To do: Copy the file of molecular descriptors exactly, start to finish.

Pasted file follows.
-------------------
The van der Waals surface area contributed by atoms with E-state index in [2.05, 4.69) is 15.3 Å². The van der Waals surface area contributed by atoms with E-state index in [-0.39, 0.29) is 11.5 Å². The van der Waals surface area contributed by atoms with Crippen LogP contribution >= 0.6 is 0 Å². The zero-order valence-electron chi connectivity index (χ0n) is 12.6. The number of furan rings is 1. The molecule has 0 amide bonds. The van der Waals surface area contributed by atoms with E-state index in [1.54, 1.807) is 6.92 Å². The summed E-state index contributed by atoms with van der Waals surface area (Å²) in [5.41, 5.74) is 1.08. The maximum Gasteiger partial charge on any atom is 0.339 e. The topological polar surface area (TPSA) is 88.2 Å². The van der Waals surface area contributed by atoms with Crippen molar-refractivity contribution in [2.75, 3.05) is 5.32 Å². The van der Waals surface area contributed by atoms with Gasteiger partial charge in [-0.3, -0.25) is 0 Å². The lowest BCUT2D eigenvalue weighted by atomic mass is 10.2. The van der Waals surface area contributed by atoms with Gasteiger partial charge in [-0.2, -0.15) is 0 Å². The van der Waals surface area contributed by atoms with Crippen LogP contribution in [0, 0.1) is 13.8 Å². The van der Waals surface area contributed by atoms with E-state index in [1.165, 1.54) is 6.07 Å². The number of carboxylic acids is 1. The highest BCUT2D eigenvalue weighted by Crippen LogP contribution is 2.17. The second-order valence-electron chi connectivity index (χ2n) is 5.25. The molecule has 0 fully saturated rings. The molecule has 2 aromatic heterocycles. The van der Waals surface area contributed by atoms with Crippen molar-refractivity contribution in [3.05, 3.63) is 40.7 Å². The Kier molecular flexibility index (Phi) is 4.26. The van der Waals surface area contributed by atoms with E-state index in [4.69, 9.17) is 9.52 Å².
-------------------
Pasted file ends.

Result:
The van der Waals surface area contributed by atoms with E-state index in [2.05, 4.69) is 15.3 Å². The van der Waals surface area contributed by atoms with E-state index in [-0.39, 0.29) is 11.5 Å². The van der Waals surface area contributed by atoms with Crippen LogP contribution >= 0.6 is 0 Å². The zero-order valence-electron chi connectivity index (χ0n) is 12.6. The number of furan rings is 1. The molecule has 0 amide bonds. The van der Waals surface area contributed by atoms with E-state index in [1.54, 1.807) is 6.92 Å². The summed E-state index contributed by atoms with van der Waals surface area (Å²) in [5.41, 5.74) is 1.08. The maximum Gasteiger partial charge on any atom is 0.339 e. The topological polar surface area (TPSA) is 88.2 Å². The van der Waals surface area contributed by atoms with Crippen molar-refractivity contribution in [2.75, 3.05) is 5.32 Å². The van der Waals surface area contributed by atoms with Gasteiger partial charge in [-0.3, -0.25) is 0 Å². The lowest BCUT2D eigenvalue weighted by atomic mass is 10.2. The van der Waals surface area contributed by atoms with Gasteiger partial charge in [-0.2, -0.15) is 0 Å². The van der Waals surface area contributed by atoms with Crippen LogP contribution in [0, 0.1) is 13.8 Å². The van der Waals surface area contributed by atoms with E-state index in [1.165, 1.54) is 6.07 Å². The number of carboxylic acids is 1. The highest BCUT2D eigenvalue weighted by Crippen LogP contribution is 2.17. The second-order valence-electron chi connectivity index (χ2n) is 5.25. The molecule has 0 fully saturated rings. The molecule has 2 aromatic heterocycles. The van der Waals surface area contributed by atoms with Crippen molar-refractivity contribution in [3.05, 3.63) is 40.7 Å². The Kier molecular flexibility index (Phi) is 4.26. The van der Waals surface area contributed by atoms with E-state index in [4.69, 9.17) is 9.52 Å².